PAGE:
When party boats had the weather to reach off Sandy Hook and rocks in the ocean, they made some good catches of fluke, said Johnny O. from <b>Fisherman’s Den North</b>. Lots of throwback fluke stretched from Raritan Bay to the ocean. Two of the store’s rental boats fluked the bay today, picking throwbacks quietly. The 16-footers are too small to sail to off the Hook safely. Porgy fishing gave up steady, good catches. One of the party boats from the marina was running for them. The shop is located at Atlantic Highlands Municipal Marina, down the dock from party, charter and private boats. Striped bass were hooked along bridges at night, fewer than two weeks ago. Plenty of snappers schooled, like along the bulkhead, and they were growing bigger. Plenty of peanut bunker jumped around in waters like that. Crabbing was decent. On the ocean, everybody was fishing for mahi mahi this week, because the dolphin showed up. Now rough weather was coming, and whether that will change fishing, including for the mahi, will be seen. Stormy weather is forecast for the weekend. If the year’s first hurricane shoves into the East Coast next week like is possible, rough weather could last into next week. All baits are stocked, including for offshore.


Taking a run from <b>Twin Lights Marina</b> on Wednesday, Greg Hanna and Tom Psota on the Annie H smashed porgies to 14 inches and many bluefish at the Coney Island flats, Marion wrote in an email. On Tuesday, Capt. Wayne O’Neil from Twin Lights, Capt. Chris Bauer and Alex Bender boated tuna, skipjacks and mahi mahi at the Triple Wrecks on the Old Gray Mare.  On the same day, Bob Dreyer on the Patty Girl boated Sandy Hook Channel, reeling up two keeper fluke and some sand sharks and sea robins on Gulps and killies. Twin Lights, located on Shrewsbury River near Raritan Bay and the ocean, with no bridges before them, includes a marina with boat slips, dry storage, a fuel dock, and a combined bait-and-tackle shop and ship’s store. The fuel dock is available 24 hours a day with a credit card.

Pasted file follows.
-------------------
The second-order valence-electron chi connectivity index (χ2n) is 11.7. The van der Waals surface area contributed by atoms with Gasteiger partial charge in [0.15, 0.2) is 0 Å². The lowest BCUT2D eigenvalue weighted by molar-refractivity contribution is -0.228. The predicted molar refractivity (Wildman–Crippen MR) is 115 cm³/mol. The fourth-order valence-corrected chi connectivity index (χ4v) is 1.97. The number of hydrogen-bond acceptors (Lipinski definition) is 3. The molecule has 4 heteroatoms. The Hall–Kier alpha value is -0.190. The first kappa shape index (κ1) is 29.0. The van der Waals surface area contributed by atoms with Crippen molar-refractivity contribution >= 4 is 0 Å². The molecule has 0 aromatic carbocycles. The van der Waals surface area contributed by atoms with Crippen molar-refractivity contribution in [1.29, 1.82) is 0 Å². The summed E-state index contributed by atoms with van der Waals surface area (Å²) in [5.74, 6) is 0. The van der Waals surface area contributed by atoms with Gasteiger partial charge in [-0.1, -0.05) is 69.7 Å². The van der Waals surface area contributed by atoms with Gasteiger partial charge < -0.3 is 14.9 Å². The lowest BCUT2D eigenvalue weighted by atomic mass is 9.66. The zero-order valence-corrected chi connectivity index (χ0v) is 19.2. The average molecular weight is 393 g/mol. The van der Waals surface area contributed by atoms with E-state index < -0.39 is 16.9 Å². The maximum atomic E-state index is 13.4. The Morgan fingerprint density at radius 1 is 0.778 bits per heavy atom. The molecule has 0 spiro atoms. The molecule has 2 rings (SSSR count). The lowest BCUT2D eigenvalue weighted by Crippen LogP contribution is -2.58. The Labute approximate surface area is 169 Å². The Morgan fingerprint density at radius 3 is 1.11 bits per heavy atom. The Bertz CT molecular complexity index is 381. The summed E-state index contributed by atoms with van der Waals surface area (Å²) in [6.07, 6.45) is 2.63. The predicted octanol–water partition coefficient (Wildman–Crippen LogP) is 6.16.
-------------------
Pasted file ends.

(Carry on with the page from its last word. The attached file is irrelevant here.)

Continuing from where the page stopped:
<b>Long Branch</b>

In the surf locally, fluking was decent, and plenty of throwback striped bass swam, said Mike from <b>TAK Waterman Surf n Fish</b>. Keeper fluke could be located among a thick population of shorts. Fish a bucktail with a Gulp. The stripers pounced on rubber shads or the bucktails with Gulps. Cocktail bluefish tumbled around the surf. Mike heard about no false albacore or bonito in the surf recently. He reported bonito last week. Fishing in the surf wasn’t bad, maybe even better than usual for late summer. Seas are now coming from predicted rough weather. Anglers will see how that affects fishing, if it does. TAK Waterman is a shop for fishing, especially surf-fishing, surfing and paddle-boarding.  The shop also produces the TAK Waterman line of clothing for watersports including these and beach-going. The name comes from Lake Takanasee.